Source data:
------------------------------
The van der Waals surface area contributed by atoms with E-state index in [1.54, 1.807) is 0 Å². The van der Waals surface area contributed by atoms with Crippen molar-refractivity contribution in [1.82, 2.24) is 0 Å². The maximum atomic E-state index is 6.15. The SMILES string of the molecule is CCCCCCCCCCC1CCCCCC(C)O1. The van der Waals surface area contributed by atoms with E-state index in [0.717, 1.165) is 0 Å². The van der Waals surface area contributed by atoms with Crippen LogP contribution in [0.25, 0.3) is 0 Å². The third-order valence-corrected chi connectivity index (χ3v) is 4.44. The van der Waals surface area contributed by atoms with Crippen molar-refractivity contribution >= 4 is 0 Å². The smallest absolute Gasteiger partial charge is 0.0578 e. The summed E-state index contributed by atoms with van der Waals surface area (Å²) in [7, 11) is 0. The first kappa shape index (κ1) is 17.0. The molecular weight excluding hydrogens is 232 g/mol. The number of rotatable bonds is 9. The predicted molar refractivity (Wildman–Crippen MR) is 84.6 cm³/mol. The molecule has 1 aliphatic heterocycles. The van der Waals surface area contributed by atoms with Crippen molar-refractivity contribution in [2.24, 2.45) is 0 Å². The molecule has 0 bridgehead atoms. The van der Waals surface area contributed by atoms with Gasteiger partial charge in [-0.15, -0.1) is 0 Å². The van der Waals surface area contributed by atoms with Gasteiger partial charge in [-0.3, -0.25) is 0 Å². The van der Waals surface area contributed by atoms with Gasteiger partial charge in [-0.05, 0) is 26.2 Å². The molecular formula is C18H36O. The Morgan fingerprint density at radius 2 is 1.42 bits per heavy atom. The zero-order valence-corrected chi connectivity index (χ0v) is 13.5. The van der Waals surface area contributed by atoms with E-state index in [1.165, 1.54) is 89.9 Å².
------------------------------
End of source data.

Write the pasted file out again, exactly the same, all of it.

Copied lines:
The van der Waals surface area contributed by atoms with E-state index in [1.54, 1.807) is 0 Å². The van der Waals surface area contributed by atoms with Crippen molar-refractivity contribution in [1.82, 2.24) is 0 Å². The maximum atomic E-state index is 6.15. The SMILES string of the molecule is CCCCCCCCCCC1CCCCCC(C)O1. The van der Waals surface area contributed by atoms with E-state index in [0.717, 1.165) is 0 Å². The van der Waals surface area contributed by atoms with Crippen LogP contribution in [0.25, 0.3) is 0 Å². The third-order valence-corrected chi connectivity index (χ3v) is 4.44. The van der Waals surface area contributed by atoms with Crippen molar-refractivity contribution >= 4 is 0 Å². The smallest absolute Gasteiger partial charge is 0.0578 e. The summed E-state index contributed by atoms with van der Waals surface area (Å²) in [7, 11) is 0. The first kappa shape index (κ1) is 17.0. The molecular weight excluding hydrogens is 232 g/mol. The number of rotatable bonds is 9. The predicted molar refractivity (Wildman–Crippen MR) is 84.6 cm³/mol. The molecule has 1 aliphatic heterocycles. The van der Waals surface area contributed by atoms with Crippen molar-refractivity contribution in [2.24, 2.45) is 0 Å². The molecule has 0 bridgehead atoms. The van der Waals surface area contributed by atoms with Gasteiger partial charge in [-0.15, -0.1) is 0 Å². The van der Waals surface area contributed by atoms with Gasteiger partial charge in [-0.3, -0.25) is 0 Å². The van der Waals surface area contributed by atoms with Gasteiger partial charge in [-0.05, 0) is 26.2 Å². The molecular formula is C18H36O. The Morgan fingerprint density at radius 2 is 1.42 bits per heavy atom. The zero-order valence-corrected chi connectivity index (χ0v) is 13.5. The van der Waals surface area contributed by atoms with E-state index in [1.165, 1.54) is 89.9 Å².